Attempting to evaluate the significance of this type of filmmaking for both popular cinema and film studies, the book underlines the central place of action and adventure within film history.
Each contribution takes as its focus a central character from the Hollywood blockbuster era, examining in detail the motivations and implications of the fighting female. In doing so the collection raises significant questions about the place of the fighting woman in contemporary media and the relationships she forges on and off-screen.
With a strong appreciation of the mixed messages inherent in images of fighting women, Women Willing to Fight seeks to draw attention to the embodied forms - physical, intellectual and emotional - through which female fighters are represented. The anthology places particular emphasis on the emergence of the physically empowered woman, a character for whom the body has become a weapon and a target. While early cinematic representations allowed women to voice their fury and frustration, today’s female fighters not only ‘speak up’ but ‘muscle up’.
Putting aside the supernatural powers of many action heroines, this volume focuses on the kinds of fighting skills, abilities and desires that are engendered in characterisations of mortal women. To this end the volume implicitly addresses complex and cross-cultural notions of ‘extra-ordinary’ power. By examining the embodied arsenal that these characters possess and develop - through training, conditioning, and life experience - it considers the representation of motivation and metamorphoses into ‘the fighting woman’: how a woman fights holds implicit meaning and inevitably urges us to consider why and what she is fighting for.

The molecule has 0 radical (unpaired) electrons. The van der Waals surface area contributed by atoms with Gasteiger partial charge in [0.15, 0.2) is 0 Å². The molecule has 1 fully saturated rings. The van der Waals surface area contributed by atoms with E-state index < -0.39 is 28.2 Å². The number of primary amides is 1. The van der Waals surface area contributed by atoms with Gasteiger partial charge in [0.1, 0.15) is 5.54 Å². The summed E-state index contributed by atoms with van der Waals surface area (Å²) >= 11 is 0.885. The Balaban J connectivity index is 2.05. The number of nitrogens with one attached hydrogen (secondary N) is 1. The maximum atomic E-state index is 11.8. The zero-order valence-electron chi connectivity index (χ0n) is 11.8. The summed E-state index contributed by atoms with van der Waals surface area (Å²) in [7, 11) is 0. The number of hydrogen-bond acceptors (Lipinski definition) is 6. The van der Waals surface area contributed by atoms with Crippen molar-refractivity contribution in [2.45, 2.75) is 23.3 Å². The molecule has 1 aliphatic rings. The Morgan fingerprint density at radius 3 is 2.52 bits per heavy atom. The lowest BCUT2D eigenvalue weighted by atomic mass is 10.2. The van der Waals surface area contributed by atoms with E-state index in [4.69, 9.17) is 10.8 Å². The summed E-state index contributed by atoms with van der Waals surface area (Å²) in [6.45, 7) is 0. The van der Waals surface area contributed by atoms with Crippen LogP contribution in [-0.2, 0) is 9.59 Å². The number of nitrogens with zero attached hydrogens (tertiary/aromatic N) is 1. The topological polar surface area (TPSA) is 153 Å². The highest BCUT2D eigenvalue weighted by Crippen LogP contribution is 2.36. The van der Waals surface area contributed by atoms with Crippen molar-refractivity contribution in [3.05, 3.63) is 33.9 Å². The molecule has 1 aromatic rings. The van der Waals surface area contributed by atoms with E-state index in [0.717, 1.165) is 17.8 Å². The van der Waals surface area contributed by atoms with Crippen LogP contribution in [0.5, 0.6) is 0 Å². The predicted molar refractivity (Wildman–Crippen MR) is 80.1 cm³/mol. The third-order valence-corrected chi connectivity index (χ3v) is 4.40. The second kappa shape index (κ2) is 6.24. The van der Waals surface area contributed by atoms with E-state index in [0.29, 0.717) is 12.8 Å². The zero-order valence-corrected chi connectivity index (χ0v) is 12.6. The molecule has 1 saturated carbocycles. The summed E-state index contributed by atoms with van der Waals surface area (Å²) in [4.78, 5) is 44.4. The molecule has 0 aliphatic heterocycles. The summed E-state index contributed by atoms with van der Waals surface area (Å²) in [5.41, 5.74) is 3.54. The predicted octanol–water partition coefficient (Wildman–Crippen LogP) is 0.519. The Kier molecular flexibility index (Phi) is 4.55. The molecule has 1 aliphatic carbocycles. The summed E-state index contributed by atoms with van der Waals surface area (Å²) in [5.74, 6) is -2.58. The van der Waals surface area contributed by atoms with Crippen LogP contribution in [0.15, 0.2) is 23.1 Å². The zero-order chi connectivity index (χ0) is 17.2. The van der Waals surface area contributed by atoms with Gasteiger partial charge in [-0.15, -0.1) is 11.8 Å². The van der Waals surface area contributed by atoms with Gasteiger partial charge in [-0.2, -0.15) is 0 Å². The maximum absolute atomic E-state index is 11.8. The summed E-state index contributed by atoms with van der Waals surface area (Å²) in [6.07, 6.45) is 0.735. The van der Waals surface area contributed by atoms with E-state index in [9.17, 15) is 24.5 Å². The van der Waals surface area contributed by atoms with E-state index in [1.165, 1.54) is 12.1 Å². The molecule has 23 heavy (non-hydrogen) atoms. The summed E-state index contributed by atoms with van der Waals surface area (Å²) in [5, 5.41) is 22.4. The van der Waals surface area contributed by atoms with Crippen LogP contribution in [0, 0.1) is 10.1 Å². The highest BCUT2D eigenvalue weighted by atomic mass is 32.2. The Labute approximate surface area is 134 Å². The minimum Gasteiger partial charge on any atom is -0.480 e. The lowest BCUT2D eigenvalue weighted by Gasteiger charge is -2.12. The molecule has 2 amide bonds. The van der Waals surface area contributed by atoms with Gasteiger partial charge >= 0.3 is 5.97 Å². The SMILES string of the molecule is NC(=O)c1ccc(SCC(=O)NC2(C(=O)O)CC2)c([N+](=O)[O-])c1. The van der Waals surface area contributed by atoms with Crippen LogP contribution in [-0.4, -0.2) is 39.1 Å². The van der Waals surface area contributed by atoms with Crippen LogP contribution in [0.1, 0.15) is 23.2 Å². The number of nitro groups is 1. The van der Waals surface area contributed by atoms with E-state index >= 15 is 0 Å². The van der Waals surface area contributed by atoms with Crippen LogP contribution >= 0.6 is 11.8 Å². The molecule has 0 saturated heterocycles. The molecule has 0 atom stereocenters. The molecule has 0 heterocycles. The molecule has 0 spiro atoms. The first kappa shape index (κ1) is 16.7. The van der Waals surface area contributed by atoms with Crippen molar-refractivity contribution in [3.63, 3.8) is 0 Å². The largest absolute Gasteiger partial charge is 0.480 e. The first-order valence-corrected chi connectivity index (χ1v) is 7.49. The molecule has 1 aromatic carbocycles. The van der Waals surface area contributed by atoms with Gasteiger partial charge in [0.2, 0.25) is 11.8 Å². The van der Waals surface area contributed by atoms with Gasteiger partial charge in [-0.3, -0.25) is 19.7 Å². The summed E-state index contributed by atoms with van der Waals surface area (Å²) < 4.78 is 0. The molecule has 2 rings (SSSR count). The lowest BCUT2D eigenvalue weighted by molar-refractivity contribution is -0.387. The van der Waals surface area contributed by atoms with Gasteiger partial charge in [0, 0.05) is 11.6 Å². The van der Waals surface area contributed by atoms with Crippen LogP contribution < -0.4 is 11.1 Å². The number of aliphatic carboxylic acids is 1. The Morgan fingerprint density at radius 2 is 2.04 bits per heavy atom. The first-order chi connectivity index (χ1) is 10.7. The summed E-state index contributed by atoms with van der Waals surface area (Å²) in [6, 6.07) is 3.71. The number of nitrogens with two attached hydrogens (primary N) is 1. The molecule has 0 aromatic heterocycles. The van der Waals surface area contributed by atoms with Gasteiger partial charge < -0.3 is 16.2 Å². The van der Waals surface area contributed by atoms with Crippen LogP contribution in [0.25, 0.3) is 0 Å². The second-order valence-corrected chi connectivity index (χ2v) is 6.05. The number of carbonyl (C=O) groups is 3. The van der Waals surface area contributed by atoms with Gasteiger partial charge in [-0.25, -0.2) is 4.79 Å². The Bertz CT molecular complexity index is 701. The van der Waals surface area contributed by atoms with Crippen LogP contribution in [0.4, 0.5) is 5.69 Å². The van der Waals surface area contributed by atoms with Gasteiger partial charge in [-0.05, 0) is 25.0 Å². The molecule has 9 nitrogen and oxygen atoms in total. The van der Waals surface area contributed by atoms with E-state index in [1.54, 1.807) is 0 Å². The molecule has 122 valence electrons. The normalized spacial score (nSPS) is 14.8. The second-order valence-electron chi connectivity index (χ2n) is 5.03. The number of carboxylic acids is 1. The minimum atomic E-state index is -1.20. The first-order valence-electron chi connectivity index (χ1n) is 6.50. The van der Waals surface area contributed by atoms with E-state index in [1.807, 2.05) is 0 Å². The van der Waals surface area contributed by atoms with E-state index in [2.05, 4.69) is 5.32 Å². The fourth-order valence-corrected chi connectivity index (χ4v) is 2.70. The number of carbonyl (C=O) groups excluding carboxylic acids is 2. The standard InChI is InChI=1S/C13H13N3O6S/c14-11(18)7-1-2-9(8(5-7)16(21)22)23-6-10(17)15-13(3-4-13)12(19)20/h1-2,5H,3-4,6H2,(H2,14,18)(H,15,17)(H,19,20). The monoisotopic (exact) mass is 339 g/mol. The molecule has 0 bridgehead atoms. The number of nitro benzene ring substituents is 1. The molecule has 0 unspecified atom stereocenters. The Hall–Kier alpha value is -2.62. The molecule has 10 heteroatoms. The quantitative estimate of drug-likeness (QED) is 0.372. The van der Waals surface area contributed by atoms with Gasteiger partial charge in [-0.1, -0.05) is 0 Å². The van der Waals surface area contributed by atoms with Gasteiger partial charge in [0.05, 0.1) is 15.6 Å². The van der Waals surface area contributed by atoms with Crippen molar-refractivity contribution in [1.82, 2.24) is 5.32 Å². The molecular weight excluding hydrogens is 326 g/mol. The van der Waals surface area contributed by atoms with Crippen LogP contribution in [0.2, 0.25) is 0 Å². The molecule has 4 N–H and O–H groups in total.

Since Casino Royale (2006) and its sequels Quantum of Solace (2008) and Skyfall constitute a reboot of the franchise, it is time to question whether there is a place for women in the new world of James Bond and what role they will play in the future of series. This volume answers these questions by examining the role that women have historically played in the franchise, which greatly contributed to the international success of the films.
This academic study constitutes the first book-length anthology on femininity and feminism in the Bond series. It covers all twenty-three Eon productions as well as the spoof Casino Royale (1967), considering a range of factors that have shaped the depiction of women in the franchise, including female characterization in Ian Fleming's novels; the vision of producer Albert R. Broccoli and other creative personnel; the influence of feminism; and broader trends in British and American film and television. The volume provides a timely look at women in the Bond franchise and offers new scholarly perspectives on the subject.
Using a new translation by James Trapp and including editorial notes, this edition of The Art of War lays the original Chinese text opposite the modern English translation. The book contains the full original 13 chapters on such topics as laying plans, attacking by stratagem, weaponry, terrain and the use of spies. Sun Tzu addresses different campaign situations, marching, energy and how to exploit your enemy’s weaknesses.
Of immense influence to great leaders across millennia, The Art of War is a classic text richly deserving this fresh modern translation.